“That’s what fiction is for. It’s for getting at the truth when the truth isn’t sufficient for the truth.”
~ Tim O’Brien, The Things They Carried
This quote struck me because as I researched for my novel, I recognized that the only “facts” we knew were what was written down and not destroyed. So I decided to reach into the realm of fiction to tell a possible tale of what might have taken place way back when.
There are fort ruins in and around Glastonbury and South Cadbury (towns which are 18 miles apart; a day’s ride by horse). In fact, the Tor shows signs of fortified occupation over many hundreds of years, from earthen dwellings to Roman forts. And though the origin of the name “Glastonbury” is unclear, it could originate from the 7th century name “Glestingaburg”. The “burg” part in the name is Anglo-Saxon meaning a stronghold, fort, castle, or fortified elevation.
Given several rumors and hypotheses that Avalon resided in or near Glastonbury (more on this in an upcoming blog), these ruins gave me a plausible hypothesis to place Camelot in Glastonbury. As Morgaine states in her conversation with Guy,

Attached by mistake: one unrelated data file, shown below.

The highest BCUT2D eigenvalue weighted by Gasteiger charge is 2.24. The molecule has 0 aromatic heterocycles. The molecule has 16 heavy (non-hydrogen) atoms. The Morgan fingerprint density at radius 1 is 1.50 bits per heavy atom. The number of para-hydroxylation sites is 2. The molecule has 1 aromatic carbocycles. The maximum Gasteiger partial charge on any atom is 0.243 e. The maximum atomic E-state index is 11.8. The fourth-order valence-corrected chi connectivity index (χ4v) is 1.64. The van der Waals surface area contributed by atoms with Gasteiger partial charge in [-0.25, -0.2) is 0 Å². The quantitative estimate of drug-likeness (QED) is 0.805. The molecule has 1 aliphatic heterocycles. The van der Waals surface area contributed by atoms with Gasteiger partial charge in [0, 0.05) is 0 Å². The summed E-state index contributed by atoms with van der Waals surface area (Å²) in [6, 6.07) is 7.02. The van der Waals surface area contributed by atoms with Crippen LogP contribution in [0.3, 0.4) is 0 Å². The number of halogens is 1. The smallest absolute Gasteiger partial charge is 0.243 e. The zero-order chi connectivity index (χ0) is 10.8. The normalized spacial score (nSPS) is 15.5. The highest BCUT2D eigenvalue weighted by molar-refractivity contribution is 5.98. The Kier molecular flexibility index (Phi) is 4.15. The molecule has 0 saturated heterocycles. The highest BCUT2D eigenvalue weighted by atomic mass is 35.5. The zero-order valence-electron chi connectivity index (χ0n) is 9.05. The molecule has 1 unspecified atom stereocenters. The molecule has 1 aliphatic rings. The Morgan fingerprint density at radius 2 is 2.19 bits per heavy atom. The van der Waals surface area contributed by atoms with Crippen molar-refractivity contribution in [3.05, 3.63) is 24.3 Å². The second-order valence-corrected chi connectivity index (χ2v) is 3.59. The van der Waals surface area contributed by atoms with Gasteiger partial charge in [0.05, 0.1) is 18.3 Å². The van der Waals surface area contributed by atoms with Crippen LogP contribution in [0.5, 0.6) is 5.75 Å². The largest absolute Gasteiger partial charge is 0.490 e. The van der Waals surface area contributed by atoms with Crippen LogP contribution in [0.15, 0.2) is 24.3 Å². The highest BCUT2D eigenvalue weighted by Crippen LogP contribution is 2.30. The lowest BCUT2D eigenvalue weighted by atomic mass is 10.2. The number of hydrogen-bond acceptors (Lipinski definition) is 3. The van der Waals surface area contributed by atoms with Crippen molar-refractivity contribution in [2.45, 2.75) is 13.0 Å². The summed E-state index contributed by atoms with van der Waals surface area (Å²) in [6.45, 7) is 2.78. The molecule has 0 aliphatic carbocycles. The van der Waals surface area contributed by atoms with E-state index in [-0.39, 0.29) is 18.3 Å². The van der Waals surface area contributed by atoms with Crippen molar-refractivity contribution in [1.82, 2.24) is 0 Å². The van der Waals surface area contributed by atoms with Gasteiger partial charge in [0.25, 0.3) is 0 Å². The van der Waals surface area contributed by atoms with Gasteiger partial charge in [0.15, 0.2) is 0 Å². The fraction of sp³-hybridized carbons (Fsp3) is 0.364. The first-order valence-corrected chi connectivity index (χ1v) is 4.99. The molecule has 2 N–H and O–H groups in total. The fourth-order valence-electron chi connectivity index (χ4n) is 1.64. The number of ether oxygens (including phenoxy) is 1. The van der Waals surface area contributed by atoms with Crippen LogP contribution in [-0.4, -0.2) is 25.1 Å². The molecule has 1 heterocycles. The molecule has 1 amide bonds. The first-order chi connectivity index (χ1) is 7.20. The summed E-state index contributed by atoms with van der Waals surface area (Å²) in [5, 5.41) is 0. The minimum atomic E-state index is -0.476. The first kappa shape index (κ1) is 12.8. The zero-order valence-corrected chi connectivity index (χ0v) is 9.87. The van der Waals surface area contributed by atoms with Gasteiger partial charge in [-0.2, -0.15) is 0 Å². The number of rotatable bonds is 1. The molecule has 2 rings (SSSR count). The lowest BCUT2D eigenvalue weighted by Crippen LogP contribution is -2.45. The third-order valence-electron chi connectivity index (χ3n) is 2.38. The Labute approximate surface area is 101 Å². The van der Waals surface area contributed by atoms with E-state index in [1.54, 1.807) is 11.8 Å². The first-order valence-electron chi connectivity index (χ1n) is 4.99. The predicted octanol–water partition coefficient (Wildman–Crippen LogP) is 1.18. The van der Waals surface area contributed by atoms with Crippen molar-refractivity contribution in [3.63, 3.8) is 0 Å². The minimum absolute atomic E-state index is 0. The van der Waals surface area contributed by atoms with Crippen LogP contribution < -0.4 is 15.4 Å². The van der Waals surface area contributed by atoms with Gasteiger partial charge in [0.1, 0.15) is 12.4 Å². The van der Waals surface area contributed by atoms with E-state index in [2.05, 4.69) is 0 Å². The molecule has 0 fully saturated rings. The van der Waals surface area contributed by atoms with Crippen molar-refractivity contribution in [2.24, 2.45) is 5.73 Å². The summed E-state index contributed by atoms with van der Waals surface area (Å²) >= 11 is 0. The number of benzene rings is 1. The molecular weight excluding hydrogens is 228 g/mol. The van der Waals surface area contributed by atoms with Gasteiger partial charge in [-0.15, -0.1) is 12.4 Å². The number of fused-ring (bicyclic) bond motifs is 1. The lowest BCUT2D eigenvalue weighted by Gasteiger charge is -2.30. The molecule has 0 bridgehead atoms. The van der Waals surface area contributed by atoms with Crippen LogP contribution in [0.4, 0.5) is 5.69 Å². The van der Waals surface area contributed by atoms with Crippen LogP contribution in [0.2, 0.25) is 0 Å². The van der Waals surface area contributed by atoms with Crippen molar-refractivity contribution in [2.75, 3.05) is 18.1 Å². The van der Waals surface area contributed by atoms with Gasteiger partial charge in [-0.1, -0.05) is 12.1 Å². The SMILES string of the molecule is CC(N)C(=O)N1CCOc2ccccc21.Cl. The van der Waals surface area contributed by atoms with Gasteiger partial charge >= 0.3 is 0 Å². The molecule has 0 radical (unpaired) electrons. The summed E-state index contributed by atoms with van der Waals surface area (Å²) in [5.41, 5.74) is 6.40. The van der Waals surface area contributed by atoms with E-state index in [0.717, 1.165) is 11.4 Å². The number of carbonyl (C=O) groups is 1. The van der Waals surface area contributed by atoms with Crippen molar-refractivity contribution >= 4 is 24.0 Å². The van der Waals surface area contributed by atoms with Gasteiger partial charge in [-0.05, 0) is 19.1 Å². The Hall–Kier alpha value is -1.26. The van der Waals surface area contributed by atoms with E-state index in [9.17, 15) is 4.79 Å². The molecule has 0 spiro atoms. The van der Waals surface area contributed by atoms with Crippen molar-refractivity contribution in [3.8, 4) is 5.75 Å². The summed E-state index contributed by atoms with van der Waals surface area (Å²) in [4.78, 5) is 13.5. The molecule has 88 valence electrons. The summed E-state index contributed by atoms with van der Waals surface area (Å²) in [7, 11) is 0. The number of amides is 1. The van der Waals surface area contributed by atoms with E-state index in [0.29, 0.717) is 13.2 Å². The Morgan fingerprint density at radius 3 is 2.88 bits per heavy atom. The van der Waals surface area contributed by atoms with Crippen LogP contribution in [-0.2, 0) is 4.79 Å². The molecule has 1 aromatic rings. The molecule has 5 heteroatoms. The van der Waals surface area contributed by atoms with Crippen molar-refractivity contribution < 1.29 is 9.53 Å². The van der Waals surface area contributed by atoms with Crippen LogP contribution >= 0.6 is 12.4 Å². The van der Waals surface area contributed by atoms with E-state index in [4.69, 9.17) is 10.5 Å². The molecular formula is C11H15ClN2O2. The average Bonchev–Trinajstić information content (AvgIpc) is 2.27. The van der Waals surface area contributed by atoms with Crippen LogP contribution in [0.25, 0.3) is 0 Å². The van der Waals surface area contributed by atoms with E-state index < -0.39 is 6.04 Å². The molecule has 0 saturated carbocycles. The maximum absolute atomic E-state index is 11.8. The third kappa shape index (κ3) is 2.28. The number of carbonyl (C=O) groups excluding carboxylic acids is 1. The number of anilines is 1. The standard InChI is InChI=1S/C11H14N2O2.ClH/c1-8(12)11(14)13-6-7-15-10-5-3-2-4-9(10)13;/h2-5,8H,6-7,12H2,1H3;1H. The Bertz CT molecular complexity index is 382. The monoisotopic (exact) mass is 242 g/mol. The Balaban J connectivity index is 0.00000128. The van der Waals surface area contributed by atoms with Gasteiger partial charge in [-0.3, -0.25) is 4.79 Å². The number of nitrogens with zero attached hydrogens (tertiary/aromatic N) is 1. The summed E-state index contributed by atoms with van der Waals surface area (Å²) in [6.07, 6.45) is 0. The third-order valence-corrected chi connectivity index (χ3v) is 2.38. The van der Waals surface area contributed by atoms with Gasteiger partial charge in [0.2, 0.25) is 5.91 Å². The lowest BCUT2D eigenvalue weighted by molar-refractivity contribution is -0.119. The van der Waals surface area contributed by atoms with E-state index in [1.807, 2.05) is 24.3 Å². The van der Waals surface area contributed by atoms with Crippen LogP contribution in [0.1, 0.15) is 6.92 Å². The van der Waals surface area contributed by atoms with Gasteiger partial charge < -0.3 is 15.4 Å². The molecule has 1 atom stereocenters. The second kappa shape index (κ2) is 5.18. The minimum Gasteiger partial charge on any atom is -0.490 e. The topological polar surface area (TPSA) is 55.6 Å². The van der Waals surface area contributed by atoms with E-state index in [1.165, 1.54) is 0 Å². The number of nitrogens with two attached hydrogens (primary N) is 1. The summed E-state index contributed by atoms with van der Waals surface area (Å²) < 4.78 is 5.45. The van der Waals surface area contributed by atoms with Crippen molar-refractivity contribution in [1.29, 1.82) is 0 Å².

“We keep Camelot a secret for it would only bring war down upon this realm. We have no army behind us. Besides, we can let people claim Cadbury as Camelot. For, surely, Arthur had Cadbury built as the Saxons were rumored to be gathering strength before they invaded. This place, Uther had built for Igraine so that she could be closer to Avalon and her sister Viviane. After Uther was killed, Arthur ruled from here. As far as we can tell, he left this smaller home for a grander one with a more strategic view. It made sense. It was rumored that Arthur gave this castle to Morgaine, my ancestor, as her place, as it had been originally given to their mother, Igraine. Given that women couldn’t and still can’t own property, it was in holding with one of Arthur’s cousins, Morgause, and Lot’s eldest surviving son.”
And where is that round table so spoken of in the Arthurian legends? It’s not in Cadbury Castle. But if the ruins in Glastonbury were in fact a 6th century castle and the original Camelot, then when the castle was destroyed, so was the table. Still, it and Camelot live on in our stories.
They walked down a short corridor that opened up into a round room with a very large, wooden, round table taking up the majority of the room. Guy stopped short taking in what his eyes were seeing, but that his brain was telling him he could not be seeing. He whistled, recognizing he had found himself in the middle of a legend. Morgaine let go of his hand and sauntered to the table. Caressing the wood, she eyed him with a glint of mischief in her eyes.
“This is…,” Guy wrapped his brain around what he was actually seeing. He walked to the table, touching and caressing it. “This is King Arthur’s round table.” His mind reeled, “Then this is Camelot!”
There are so many holes in history and so we fill them up with our stories, our hypotheses, our dreams.
This is Hearken to Avalon!